From the Back Cover
Creating, adapting to, and exploiting change is inherently entrepreneurial. To survive and prosper under conditions of change, firms must develop the “dynamic capabilities” to create, extend, and modify the ways in which they operate. The capacity of an organization to create, extend, or modify its resource base is vital. Since the concept of dynamic capabilities was first introduced, much research has elaborated the initial idea. This important book by Constance Helfat and her team of leading scholars provides a timely focus on in–depth examples of corporate dynamic capabilities. Examining these in the different contexts of alliances, acquisitions, and management, the book gives students and researchers a succinct, up–to–date definition of dynamic capabilities and the strategic management theories around them.
About the Author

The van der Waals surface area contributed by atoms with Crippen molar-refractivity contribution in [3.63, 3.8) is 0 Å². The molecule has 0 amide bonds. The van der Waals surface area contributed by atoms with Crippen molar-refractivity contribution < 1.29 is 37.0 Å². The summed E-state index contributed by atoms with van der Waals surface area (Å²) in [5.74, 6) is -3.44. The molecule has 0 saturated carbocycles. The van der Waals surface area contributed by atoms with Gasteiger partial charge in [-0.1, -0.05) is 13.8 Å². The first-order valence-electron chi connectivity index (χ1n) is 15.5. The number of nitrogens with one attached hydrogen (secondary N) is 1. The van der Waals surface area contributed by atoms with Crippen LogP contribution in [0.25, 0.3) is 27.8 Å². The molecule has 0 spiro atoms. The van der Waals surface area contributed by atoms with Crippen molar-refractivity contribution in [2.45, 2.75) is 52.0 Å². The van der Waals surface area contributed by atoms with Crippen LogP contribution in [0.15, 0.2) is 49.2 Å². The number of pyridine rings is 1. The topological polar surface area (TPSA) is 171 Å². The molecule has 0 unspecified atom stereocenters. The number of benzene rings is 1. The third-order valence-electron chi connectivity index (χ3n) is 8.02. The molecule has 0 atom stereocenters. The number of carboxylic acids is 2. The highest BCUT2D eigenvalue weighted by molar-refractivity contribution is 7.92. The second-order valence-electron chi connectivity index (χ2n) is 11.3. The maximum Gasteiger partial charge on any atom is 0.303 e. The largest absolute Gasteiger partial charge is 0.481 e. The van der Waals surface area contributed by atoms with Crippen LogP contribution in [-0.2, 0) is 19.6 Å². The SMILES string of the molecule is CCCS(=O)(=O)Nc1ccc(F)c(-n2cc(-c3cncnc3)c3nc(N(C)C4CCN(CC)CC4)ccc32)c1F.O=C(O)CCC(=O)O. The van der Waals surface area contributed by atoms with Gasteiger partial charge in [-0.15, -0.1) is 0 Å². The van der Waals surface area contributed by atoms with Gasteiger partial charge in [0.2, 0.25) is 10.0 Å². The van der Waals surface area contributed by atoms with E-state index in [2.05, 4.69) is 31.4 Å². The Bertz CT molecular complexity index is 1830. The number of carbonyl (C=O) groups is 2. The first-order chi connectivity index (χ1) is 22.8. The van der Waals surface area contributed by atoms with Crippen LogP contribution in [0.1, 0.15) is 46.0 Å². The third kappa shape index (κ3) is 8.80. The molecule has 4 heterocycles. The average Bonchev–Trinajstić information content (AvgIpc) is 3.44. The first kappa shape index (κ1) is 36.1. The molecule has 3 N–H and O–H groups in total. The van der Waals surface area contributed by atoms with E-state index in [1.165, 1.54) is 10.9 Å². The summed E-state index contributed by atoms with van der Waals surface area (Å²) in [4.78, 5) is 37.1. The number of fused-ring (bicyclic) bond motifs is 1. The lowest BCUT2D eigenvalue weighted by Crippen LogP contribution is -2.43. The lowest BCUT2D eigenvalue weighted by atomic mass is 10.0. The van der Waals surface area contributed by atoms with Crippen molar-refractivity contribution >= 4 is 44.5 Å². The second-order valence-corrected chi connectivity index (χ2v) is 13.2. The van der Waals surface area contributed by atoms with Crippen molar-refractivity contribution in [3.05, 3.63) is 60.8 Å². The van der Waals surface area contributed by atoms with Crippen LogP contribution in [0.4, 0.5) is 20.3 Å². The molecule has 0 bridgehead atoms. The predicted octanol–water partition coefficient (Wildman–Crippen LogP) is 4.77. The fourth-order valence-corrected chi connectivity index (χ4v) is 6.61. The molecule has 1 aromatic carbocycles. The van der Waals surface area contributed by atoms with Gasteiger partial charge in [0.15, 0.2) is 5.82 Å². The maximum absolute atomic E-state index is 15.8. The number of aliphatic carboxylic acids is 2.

Constance E. Helfat is the J. Brian Quinn Professor in Technology and Strategy at the Tuck School of Business at Dartmouth. Professor Helfat focuses her research on firm capabilities and knowledge, involving technological innovation and adaptation and change of firm capabilities over time. Sydney Finkelstein is the Steven Roth Professor of Management at the Tuck School of Business at Dartmouth. Will Mitchell is the J. Rex Fuqua Professor of International Management and Professor of Strategy at Duke University’s Fuqua School of Business. Margaret A. Peteraf is Professor of Strategic Management and Organization at the Tuck School of Business at Dartmouth. Harbir Singh is the William and Phyllis Mack Professor at the Wharton School, and the Co–Director of the Mack Center for Technological Innovation. David J. Teece is the Mitsubishi Bank Professor and Director of the Institute of Management, Innovation and Organization, Haas School of Business, University of California, Berkeley. Sidney G. Winter is the Deloitte and Touche Professor of Management at The Wharton School of the University of Pennsylvania.